Named after the nearby Sisseton Indian Tribe, this historic fort is now a picturesque state park that unfolds the area's past. Walk the grounds where the officers' quarters, stone barracks, powder magazine, guard house, and other buildings that remain from the time of the western frontier. Put yourself in the midst of history by reserving either a campsite or a camping cabin at Fort Sisseton State Park. The online booking system is easy to use whenever you're ready to make plans. Most of the campsites come with electric hookups and are near modern comfort stations. Rustic cabins sleep six and have heating, air conditioning and electricity. Guests reserving a cabin have access to a common kitchen filled with all the appliances needed for a good home cooked meal, including a refrigerator, microwave and electric stove with oven.
The 1864 fort, atop the Coteau des Prairies (or hills of the prairies), was originally a frontier army outpost called Fort Wadsworth. The site was chosen because it provided a strong natural defense, an ample supply of lime and clay for making bricks, an abundance of lake water for drinking and a thick stand of trees for timber and fuel. Visitors today can take the Andrew Jackson Fisk Historic Trail that follows the boardwalk around the Parade Grounds of Fort Sisseton. The trail has 18 interpretive signs with excerpts from Andrew Jackson Fisk¿s journal written at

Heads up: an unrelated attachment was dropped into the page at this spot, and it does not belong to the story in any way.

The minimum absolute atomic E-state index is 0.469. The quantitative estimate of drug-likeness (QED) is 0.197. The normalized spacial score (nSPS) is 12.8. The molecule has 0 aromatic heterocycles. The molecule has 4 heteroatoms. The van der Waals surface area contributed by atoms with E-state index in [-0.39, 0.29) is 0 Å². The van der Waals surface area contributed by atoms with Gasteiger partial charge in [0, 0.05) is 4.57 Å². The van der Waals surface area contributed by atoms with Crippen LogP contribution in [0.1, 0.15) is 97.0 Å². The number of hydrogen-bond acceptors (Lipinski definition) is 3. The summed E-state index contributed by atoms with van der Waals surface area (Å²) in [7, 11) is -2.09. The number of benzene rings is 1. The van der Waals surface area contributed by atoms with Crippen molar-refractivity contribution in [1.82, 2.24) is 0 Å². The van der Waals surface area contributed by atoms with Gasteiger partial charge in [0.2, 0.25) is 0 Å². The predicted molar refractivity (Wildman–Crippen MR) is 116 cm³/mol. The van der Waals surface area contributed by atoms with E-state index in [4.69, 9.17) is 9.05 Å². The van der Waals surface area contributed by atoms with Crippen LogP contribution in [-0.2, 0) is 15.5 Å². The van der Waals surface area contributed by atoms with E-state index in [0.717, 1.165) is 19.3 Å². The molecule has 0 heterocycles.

Fort Sisseton during the winter of 1865. Guided living history interpretive tours are available Memorial Day through Labor Day.
Join the festivities for entertainment, culture and history during the annual Fort Sisseton Historical Festival. During the first full weekend in June, cavalry troops and infantry units converge on the fort's grounds to form a military encampment complete with soldiers, women and children, and all the necessary tents, uniforms, horses, and memorabilia. The festival features period entertainment and activities and attracts thousands of people each year. In addition to history, visitors to Fort Sisseton State Park are welcome to rent canoes and kayaks, and check out games and snowshoes. The Visitor Center with interpretive displays and gift shop is open daily 10 a.m. - 6 p.m. from Open House Weekend through Labor Day and weekends in September.